Conspiracy theories are successful because they tap into people’s uncertainty, anxiety and need for answers. COVID-19 has made the world an uncertain place, and change can be uncomfortable. Conspiracies and misinformation can provide comfort.

Using a concept introduced by Aristotle over two thousand years ago, Tara explained that conspiracy theories could be successful because they understand how to persuade and motivate people using ethos, pathos and logos. Ethos appeals to the desire for credibility and authority. Misinformation and conspiracy theories often claim to be from credible sources. Pathos is an appeal to emotion, and sources of misinformation often use more emotional communications than those delivering scientific findings. Logos (the appeal of facts and logic) is often omitted or given as misinformation painted as the truth after making a strong emotional connection. One way of responding to people posting misinformation is to build trust, perhaps by asking why they find the information they are sharing so persuasive and starting the discussion there.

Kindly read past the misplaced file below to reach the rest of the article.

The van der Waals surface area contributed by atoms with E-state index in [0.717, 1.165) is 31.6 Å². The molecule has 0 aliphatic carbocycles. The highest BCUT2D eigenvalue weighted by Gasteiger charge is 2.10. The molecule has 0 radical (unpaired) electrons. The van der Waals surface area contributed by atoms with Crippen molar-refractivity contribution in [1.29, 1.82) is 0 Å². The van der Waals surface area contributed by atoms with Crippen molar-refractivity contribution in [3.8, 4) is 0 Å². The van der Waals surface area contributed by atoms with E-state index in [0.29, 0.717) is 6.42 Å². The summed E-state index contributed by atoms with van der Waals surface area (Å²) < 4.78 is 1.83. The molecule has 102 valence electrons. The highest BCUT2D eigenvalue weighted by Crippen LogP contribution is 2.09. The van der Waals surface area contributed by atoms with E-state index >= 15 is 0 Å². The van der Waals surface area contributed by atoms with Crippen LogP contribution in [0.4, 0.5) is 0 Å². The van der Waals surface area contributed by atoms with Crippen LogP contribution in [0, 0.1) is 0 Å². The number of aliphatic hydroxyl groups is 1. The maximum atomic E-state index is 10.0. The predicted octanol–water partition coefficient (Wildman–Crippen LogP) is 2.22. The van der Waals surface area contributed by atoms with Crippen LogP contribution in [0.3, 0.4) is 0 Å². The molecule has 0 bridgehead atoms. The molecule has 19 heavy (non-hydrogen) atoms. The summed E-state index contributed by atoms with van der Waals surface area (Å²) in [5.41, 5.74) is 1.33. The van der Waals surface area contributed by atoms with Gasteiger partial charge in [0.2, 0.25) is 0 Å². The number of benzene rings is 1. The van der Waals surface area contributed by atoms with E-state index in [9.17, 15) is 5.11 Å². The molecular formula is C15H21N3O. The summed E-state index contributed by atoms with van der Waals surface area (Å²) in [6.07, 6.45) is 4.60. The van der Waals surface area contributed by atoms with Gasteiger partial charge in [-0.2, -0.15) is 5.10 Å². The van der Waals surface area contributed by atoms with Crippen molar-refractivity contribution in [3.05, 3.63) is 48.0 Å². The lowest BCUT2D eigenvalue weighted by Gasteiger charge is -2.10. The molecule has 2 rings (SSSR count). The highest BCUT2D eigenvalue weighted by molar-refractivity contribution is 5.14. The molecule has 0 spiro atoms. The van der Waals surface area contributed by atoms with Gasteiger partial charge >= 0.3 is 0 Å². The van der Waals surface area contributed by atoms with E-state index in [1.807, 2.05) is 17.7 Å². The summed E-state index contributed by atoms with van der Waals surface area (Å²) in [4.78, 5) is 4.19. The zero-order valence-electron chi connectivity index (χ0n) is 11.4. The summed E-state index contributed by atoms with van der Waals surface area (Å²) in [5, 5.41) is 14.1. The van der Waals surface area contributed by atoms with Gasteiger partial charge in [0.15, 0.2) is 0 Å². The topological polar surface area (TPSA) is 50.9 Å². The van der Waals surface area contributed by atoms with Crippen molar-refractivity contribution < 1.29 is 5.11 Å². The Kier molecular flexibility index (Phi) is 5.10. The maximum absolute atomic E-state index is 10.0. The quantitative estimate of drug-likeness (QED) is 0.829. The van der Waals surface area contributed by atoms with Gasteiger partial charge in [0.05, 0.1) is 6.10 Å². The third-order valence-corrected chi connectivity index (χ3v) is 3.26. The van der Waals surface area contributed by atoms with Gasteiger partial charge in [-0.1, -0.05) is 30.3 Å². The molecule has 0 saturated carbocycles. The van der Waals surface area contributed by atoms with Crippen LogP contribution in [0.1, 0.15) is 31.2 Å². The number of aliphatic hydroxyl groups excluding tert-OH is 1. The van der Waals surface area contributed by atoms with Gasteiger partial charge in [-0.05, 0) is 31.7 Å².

The closing part of the event discussed resources that could help (see the list at the end of the article).

Tom Philips is Editor at Full Fact and discussed their methods for fact-checking and countering disinformation.  Full Fact is an independent fact-checking charity launched by a cross-party group with a board that includes representatives of different political parties and viewpoints. They are an official fact-checker for Facebook. They ask people to correct the record when they get things wrong, develop new technology to counter misleading claims, and campaign for better information in public life. Full Fact have a range of resource that are useful for communications professionals.

The Full Fact toolkit provides simple, practical tools anyone can use to identify bad information as well as links to fact-checkers in many different countries. Tom also pointed to some useful blogs on the Full Fact website, including one focussing on tackling health misinformation.

Other useful resources discussed included:

Ways to analyse an account to see if it is likely to be a bot:

A misinformation colloquium held in Irvine, CA on April 3-4, 2019:

Escite resources for tackling misinformation.

An article on how to help those around you be better informed about the pandemic.

The Science Media Centre’s wealth of resources.

It was great to receive so much positive feedback from the event. Richard Ashby, founder, Dotkumo said, “I attended the recent online Stempra event ‘Managing Misinformation’ as a guest and found it very useful with outstanding speakers. I really enjoyed it and now have a lot more resources to explore. There was a wealth of expertise in the virtual room, although the meeting always felt inclusive and welcoming with ample opportunities for questions.”